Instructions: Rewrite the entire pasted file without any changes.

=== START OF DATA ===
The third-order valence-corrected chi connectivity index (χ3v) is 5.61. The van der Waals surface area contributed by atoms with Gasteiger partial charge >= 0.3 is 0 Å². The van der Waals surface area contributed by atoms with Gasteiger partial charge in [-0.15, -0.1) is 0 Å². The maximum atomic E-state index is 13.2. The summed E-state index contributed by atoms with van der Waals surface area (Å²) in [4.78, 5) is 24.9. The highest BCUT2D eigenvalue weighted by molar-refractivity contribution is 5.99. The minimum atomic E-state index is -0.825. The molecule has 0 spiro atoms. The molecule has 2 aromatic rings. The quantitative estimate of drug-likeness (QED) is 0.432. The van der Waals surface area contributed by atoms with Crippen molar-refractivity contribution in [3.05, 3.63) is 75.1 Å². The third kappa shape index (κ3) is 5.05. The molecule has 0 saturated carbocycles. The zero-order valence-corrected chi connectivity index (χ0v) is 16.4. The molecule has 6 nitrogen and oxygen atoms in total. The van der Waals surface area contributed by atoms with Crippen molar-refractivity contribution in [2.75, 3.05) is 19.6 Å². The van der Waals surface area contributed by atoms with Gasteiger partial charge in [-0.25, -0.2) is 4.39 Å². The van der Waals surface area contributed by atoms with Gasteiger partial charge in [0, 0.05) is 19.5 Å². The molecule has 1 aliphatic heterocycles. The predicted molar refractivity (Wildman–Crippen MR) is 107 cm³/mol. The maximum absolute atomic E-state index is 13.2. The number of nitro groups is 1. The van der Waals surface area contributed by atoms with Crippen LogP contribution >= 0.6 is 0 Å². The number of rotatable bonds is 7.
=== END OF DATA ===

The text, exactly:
The third-order valence-corrected chi connectivity index (χ3v) is 5.61. The van der Waals surface area contributed by atoms with Gasteiger partial charge >= 0.3 is 0 Å². The van der Waals surface area contributed by atoms with Gasteiger partial charge in [-0.15, -0.1) is 0 Å². The maximum atomic E-state index is 13.2. The summed E-state index contributed by atoms with van der Waals surface area (Å²) in [4.78, 5) is 24.9. The highest BCUT2D eigenvalue weighted by molar-refractivity contribution is 5.99. The minimum atomic E-state index is -0.825. The molecule has 0 spiro atoms. The molecule has 2 aromatic rings. The quantitative estimate of drug-likeness (QED) is 0.432. The van der Waals surface area contributed by atoms with Crippen molar-refractivity contribution in [3.05, 3.63) is 75.1 Å². The third kappa shape index (κ3) is 5.05. The molecule has 0 saturated carbocycles. The zero-order valence-corrected chi connectivity index (χ0v) is 16.4. The molecule has 6 nitrogen and oxygen atoms in total. The van der Waals surface area contributed by atoms with Crippen molar-refractivity contribution in [2.75, 3.05) is 19.6 Å². The van der Waals surface area contributed by atoms with Gasteiger partial charge in [-0.25, -0.2) is 4.39 Å². The van der Waals surface area contributed by atoms with Gasteiger partial charge in [0, 0.05) is 19.5 Å². The molecule has 1 aliphatic heterocycles. The predicted molar refractivity (Wildman–Crippen MR) is 107 cm³/mol. The maximum absolute atomic E-state index is 13.2. The number of nitro groups is 1. The van der Waals surface area contributed by atoms with Crippen LogP contribution >= 0.6 is 0 Å². The number of rotatable bonds is 7.